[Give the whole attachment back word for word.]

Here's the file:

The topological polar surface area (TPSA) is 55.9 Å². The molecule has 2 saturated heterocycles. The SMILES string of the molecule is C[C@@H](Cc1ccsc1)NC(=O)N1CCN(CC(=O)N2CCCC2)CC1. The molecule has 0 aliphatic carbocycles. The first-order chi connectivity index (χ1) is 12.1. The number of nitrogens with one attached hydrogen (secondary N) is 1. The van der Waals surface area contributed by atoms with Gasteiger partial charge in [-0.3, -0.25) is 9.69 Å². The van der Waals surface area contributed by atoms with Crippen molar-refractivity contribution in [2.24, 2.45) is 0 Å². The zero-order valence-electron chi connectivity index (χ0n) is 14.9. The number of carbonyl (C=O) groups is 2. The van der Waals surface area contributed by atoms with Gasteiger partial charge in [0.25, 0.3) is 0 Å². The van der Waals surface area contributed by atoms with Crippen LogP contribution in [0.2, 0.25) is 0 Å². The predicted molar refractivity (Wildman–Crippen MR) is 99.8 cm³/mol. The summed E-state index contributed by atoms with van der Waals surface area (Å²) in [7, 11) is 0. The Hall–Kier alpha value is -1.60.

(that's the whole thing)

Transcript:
The topological polar surface area (TPSA) is 55.9 Å². The molecule has 2 saturated heterocycles. The SMILES string of the molecule is C[C@@H](Cc1ccsc1)NC(=O)N1CCN(CC(=O)N2CCCC2)CC1. The molecule has 0 aliphatic carbocycles. The first-order chi connectivity index (χ1) is 12.1. The number of nitrogens with one attached hydrogen (secondary N) is 1. The van der Waals surface area contributed by atoms with Gasteiger partial charge in [-0.3, -0.25) is 9.69 Å². The van der Waals surface area contributed by atoms with Crippen molar-refractivity contribution in [2.24, 2.45) is 0 Å². The zero-order valence-electron chi connectivity index (χ0n) is 14.9. The number of carbonyl (C=O) groups is 2. The van der Waals surface area contributed by atoms with Gasteiger partial charge in [0.25, 0.3) is 0 Å². The van der Waals surface area contributed by atoms with Crippen LogP contribution in [0.2, 0.25) is 0 Å². The predicted molar refractivity (Wildman–Crippen MR) is 99.8 cm³/mol. The summed E-state index contributed by atoms with van der Waals surface area (Å²) in [7, 11) is 0. The Hall–Kier alpha value is -1.60.